Pierre Quesnel (c. 1502 – c. 1580) was a 16th-century French artist who worked in Scotland.
Pierre worked in Scotland for Mary of Guise and James V. He is listed as an Usher in Guise's household and is identified as the queen's painter in the Scottish Treasurer's Accounts. (Artists at the French court were also given positions as ushers or valets.) Pierre, "Perys the uscher", was given £10 at the time of Mary of Guise's coronation. According to an inscription on the back of a portrait of his son Nicholas, he married Madeleine Digby in Scotland, and his eldest son the painter François Quesnel was born in Edinburgh. Quesnel must have returned to France with his family around 1544. His sons Nicolas and Jacques were also artists, and a number of chalk portraits by François and Nicolas survive. Jacques's work is known only through a single drawing, Time slaying Youth.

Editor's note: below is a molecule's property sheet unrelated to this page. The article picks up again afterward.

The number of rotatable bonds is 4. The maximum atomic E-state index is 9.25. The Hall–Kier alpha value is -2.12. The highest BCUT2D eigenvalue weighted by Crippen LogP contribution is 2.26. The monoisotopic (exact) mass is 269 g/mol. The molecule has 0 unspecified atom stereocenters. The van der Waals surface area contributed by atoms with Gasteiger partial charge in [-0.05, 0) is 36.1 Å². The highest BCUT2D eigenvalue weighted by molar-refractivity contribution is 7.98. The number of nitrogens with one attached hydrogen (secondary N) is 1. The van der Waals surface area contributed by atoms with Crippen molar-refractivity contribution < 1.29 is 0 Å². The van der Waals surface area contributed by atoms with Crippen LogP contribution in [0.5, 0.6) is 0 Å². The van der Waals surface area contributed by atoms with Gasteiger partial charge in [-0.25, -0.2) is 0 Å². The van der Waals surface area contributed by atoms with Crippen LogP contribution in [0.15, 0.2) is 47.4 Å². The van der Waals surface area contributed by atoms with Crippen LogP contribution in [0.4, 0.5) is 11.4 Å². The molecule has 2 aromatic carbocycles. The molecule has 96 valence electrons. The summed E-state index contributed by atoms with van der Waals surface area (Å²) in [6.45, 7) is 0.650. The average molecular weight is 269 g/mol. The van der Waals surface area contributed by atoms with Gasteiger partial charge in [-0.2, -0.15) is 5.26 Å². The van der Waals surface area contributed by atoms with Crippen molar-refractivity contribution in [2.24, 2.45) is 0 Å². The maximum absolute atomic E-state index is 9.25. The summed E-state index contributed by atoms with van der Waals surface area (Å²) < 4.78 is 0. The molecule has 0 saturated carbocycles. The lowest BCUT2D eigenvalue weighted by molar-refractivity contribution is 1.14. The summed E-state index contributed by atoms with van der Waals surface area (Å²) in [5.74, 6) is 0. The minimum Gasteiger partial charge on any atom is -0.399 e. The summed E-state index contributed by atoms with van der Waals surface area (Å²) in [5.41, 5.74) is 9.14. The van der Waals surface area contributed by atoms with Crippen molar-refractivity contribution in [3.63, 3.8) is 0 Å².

Pierre's work is also mostly lost, excepting an Architectural Study after Jacques Androuet du Cerceau, preserved at the École nationale supérieure des Beaux-Arts in Paris, and another drawing, a view called Château of Sées. The Abbé de Marolles, a seventeenth-century French writer, recorded Pierre in verse as the designer of a stained-glass window for the Eglise des Augustins in Paris in 1557, with subject, Ascension of Christ with Portraits of Henri II and Catherine de Medici, now destroyed. Marolles also stated that Pierre and his son François designed tapestries. Although these works are destroyed, there is a portrait of Pierre himself made by Nicolas or François in 1574. The historian Andrea Thomas argued from Pierre's small salary as an usher in Scotland that he was a decorative painter rather a portrait artist. Pierre and François are recorded painting panelling and chimneypieces in Paris in 1570. However, in November 1541, Mary of Guise's mother, Antoinette de Bourbon, wrote to thank her daughter for the portrait miniature James V had sent, which she called a "diamond", and was presumably painted from life.